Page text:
Who Are the People in Your Neighborhood?

I live in a small cottage in a rural-ish neighborhood where I can’t see other houses from my house. Everyone keeps to themselves and lives quiet, private lives—it’s not a neighborhood with any sense of community.

But I’m a walker, and by walking the winding roads nearby I have met a garden designer, a social worker who really loves handwriting analysis, a dean at the culinary school, a kitchen manager at the same school, a hairdresser from town, and a German guy who helps take care of his mother-in-law’s enormous property.

Over time the neighborhood opened up, at least to some friendly “Good mornings” on my walk. But everyone in cars still seemed grumpy. No one ever waved. No one beeped a hello. Most barely dipped to the side to give me some room on the road.

I began to obsess about how unfriendly and rude everyone was. Couldn’t they lift a finger off the steering wheel? Couldn’t they acknowledge that I’m here at least by moving a tiny bit into the other lane? What’s wrong with these people?

Instead of my walks being energizing time outside, my walks became major downers. It was me against everyone in cars, and they were bringing me down.

One day I found myself glaring at someone who drove by at top speed and I caught myself gearing up for a silent mental volley of annoyance and judgment toward that person. With the clarity that comes with moments of grace, I saw that I was the only one experiencing all this negativity and that I actually had no idea what was going on for the person in the car at that moment.

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A long dirt driveway that one of my neighbors generously lets me walk on.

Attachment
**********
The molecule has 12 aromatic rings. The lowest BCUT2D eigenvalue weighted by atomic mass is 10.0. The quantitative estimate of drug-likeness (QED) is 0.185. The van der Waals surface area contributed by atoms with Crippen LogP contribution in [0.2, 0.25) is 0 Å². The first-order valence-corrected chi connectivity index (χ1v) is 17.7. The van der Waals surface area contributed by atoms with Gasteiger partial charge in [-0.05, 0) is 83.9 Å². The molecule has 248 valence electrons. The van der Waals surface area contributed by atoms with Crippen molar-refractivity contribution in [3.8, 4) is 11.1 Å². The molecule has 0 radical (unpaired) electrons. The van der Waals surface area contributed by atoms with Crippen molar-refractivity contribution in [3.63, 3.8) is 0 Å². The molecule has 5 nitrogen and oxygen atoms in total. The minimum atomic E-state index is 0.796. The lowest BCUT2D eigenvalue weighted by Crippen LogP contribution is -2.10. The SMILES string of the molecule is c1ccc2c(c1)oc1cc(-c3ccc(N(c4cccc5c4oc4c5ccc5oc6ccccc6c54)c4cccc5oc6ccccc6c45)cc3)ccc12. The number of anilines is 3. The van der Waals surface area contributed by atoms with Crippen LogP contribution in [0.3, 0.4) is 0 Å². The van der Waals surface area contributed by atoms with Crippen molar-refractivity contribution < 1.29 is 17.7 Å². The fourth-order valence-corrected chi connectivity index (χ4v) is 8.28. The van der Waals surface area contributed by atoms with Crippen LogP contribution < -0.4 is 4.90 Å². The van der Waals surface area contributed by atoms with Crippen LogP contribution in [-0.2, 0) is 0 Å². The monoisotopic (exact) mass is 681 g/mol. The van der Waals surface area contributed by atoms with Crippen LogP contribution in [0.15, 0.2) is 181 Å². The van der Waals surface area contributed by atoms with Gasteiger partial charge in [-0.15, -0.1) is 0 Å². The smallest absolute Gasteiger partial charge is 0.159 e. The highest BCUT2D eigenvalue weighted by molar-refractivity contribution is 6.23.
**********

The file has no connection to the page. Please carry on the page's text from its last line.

Maybe they’re late for work. Maybe they have to fire someone today. Maybe they just had an argument with a spouse. Maybe their kid is home sick with the babysitter. Maybe they just like to drive fast. Maybe they’re fiddling with their phone. I couldn’t possibly know what was up with them, but I could be almost entirely sure it wasn’t about me.

The next day I started an experiment. I dropped the story about all those grumpy drivers and I waved and smiled to everyone who drove by. Almost universally, people waved back.

Suddenly I lived in the friendliest neighborhood around! These were such kind, open people. This must be the nicest town in the world, and how lucky am I to live here.

My walks began to raise not just my heartbeat but my sense of connection and belonging.

While I’d been doing awareness practice for a while, experimenting with things like this (“awareness practice” is basically another way to say “mindfulness”), I was surprised by how easy it was to change my experience of the world. I didn’t need to get everyone together for a block party. I didn’t need to go knock on every door and introduce myself. I just needed to send friendliness into the world and voila, the world was suddenly a friendly place.

Sometimes it’s just that easy.

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